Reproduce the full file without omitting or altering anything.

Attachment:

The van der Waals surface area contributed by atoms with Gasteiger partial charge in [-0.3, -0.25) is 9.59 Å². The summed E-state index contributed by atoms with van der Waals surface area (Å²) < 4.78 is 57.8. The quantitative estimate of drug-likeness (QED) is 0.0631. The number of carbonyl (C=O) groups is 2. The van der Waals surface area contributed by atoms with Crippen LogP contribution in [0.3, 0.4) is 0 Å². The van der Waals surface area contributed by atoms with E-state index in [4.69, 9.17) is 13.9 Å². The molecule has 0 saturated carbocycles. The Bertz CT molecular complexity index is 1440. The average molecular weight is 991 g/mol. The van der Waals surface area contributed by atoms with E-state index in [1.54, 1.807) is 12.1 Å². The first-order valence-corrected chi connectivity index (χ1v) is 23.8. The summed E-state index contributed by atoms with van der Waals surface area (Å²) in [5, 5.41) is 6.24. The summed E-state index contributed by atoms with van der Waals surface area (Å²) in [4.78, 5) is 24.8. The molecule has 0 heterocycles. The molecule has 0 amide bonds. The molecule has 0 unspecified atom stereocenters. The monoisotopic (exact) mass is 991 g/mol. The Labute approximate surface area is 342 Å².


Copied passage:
The van der Waals surface area contributed by atoms with Gasteiger partial charge in [-0.3, -0.25) is 9.59 Å². The summed E-state index contributed by atoms with van der Waals surface area (Å²) < 4.78 is 57.8. The quantitative estimate of drug-likeness (QED) is 0.0631. The number of carbonyl (C=O) groups is 2. The van der Waals surface area contributed by atoms with Crippen LogP contribution in [0.3, 0.4) is 0 Å². The van der Waals surface area contributed by atoms with E-state index in [4.69, 9.17) is 13.9 Å². The molecule has 0 saturated carbocycles. The Bertz CT molecular complexity index is 1440. The average molecular weight is 991 g/mol. The van der Waals surface area contributed by atoms with E-state index in [1.54, 1.807) is 12.1 Å². The first-order valence-corrected chi connectivity index (χ1v) is 23.8. The summed E-state index contributed by atoms with van der Waals surface area (Å²) in [5, 5.41) is 6.24. The summed E-state index contributed by atoms with van der Waals surface area (Å²) in [4.78, 5) is 24.8. The molecule has 0 heterocycles. The molecule has 0 amide bonds. The molecule has 0 unspecified atom stereocenters. The monoisotopic (exact) mass is 991 g/mol. The Labute approximate surface area is 342 Å².